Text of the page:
] In 1754, twenty-seven years after his death, Isaac Newton's treatise, "An Historical Account of Two Notable Corruptions of Scripture" would be published, and though it does not argue any prophetic meaning, it does exemplify what Newton considered to be just one popular misunderstanding of Scripture.

Although Newton's approach to these studies could not be considered a 'scientific' approach, he did write as if his findings were the result of evidentially-based research.

A.D. 2060

In late February and early March 2003, a large amount of media attention circulated around the globe regarding largely unknown and unpublished documents, evidently written by Isaac Newton, indicating that he believed the world would end no earlier than 2060 AD. The story garnered vast amounts of public interest and found its way onto the front page of several widely distributed newspapers including, Britain's Daily Telegraph, Canada's National Post, Israel's Maariv and Yediot Aharonot, and was also be featured in an article in the scientific journal, Nature.cite web
last = Snobelen
first = Stephen D
title = A time and times and the dividing of time: Isaac Newton, the Apocalypse and 2060 A.D.
url = http://www.isaac-newton.org/newton_2060.htm
accessdate = 2007-08-15
] Television and Internet stories in the following weeks heightened the exposure and ultimately would include the production of several documentary films focused upon the topic of the 2060 prediction and some of Newton's less well known beliefs and practices. The juxtaposition of Newton, popularly seen by some as the embodiment of scientific rationality with a seemingly irrational prediction of the "end of the world", would invariably lend itself to cultural sensationalism.

The two documents detailing this prediction are currently housed within the Jewish National and University Library in Jerusalem. Both were believed to be written toward the end of Newton's life, in or after 1705, a time frame most notably established by the use of the full title of "Sir" Isaac Newton within portions of the documents.

These documents do not appear to have been written with the intention of publication and Isaac Newton expressed a strong personal dislike for individuals who provided specific dates for the Apocalypse purely for sensational value. Furthermore, Newton at no time provides a specific date for the end of the world in either of these documents.

To understand the reasoning behind the 2060 prediction, an understanding of Newton's theological beliefs should be taken into account, particularly his apparent antitrinitarian beliefs and his religious views on the Papacy. Both of these lay essential to his calculations, which ultimately would provide the 2060 AD time frame. See Isaac Newton's religious views for more details.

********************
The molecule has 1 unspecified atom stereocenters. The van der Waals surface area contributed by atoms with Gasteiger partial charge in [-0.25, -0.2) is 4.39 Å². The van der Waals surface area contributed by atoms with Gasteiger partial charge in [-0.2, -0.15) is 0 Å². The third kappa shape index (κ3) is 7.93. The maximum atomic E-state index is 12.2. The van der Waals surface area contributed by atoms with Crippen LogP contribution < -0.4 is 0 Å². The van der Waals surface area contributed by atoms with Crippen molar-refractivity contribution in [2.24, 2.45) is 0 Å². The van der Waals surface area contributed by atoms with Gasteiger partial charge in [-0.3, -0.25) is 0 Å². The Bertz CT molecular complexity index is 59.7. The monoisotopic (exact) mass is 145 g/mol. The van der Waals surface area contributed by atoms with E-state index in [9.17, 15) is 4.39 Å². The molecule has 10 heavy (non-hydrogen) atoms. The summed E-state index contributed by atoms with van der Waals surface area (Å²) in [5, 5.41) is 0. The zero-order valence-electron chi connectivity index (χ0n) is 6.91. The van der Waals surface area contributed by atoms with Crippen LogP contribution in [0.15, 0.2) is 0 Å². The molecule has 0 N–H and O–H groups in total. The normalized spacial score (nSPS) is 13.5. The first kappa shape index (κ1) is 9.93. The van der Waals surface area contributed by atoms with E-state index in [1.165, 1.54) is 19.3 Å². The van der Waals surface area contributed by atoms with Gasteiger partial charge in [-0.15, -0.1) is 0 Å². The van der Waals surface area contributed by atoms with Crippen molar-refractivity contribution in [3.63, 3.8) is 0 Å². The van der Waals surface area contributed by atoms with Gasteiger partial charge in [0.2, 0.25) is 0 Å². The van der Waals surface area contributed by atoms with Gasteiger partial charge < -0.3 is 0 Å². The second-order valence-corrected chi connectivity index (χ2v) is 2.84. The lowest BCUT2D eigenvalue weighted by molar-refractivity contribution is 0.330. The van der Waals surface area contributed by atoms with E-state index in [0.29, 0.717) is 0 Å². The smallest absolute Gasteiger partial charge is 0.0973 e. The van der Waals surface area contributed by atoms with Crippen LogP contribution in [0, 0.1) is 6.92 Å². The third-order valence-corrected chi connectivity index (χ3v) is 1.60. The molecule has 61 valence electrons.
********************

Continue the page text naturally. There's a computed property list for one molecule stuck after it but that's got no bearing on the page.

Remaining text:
The first document, part of the Yahuda collection [Yahuda MS 7.3o, f. 8r] , is a small letter slip, on the back of which is written haphazardly in Newton's hand:

Cquote
Prop. 1. The 2300 prophetick days did not commence before the rise of the little horn of the He Goat.

2 Those day [sic] did not commence a [f] ter the destruction of Jerusalem & ye Temple by the Romans A. [D.] 70.

3 The time times & half a time did not commence before the year 800 in wch the Popes supremacy commenced

4 They did not commence after the re [ig] ne of Gregory the 7th. 1084

5 The 1290 days did not commence b [e] fore the year 842.

6 They did not commence after the reigne of Pope Greg. 7th. 1084

7 The diffence [sic] between the 1290 & 1335 days are a parts of the seven weeks.

Therefore the 2300 years do not end before ye year 2132 nor after 2370.The time times & half time do n [o] t end before 2060 nor after [2344] The 1290 days do not begin [this should read: end] before 2090 nor after 1374 [sic; Newton probably means 2374]

The second reference to the 2060 prediction can be found in a folio [Yahuda MS 7.3g, f. 13v] , in which Newton writes:

Clearly Newton's mathematical prediction of the end of the world is one derived from his interpretation of not only scripture, but also one based upon his theological viewpoint regarding specific chronological dates and events as he saw them.

Newton may not have been referring to the post 2060 event as a destructive act resulting in the annihilation of the globe and its inhabitants, but rather one in which he believed the world, as he saw it, was to be replaced with a new one based upon a transition to an era of divinely inspired peace. In Christian and Islamic theology this concept is often referred to as The Second Coming of Jesus Christ and the establishment of The Kingdom of God on Earth. In a separate manuscript [Yahuda MS 7.2a, f. 31r] , Isaac Newton paraphrases Revelation 21 and 22 and relates the post 2060 events by writing:

Cquote|A new heaven & new earth. New Jerusalem comes down from heaven prepared as a Bride adorned for her husband. The marriage supper. God dwells with men wipes away all tears from their eyes, gives them of ye fountain of living water & creates all thin things new saying, It is done. The glory & felicity of the New Jerusalem is represented by a building of Gold & Gemms enlightened by the glory of God & ye Lamb & watered by ye river of Paradise on ye banks of wch grows the tree of life. Into this city the kings of the earth do bring their glory & that of the nations & the saints raign for ever & ever.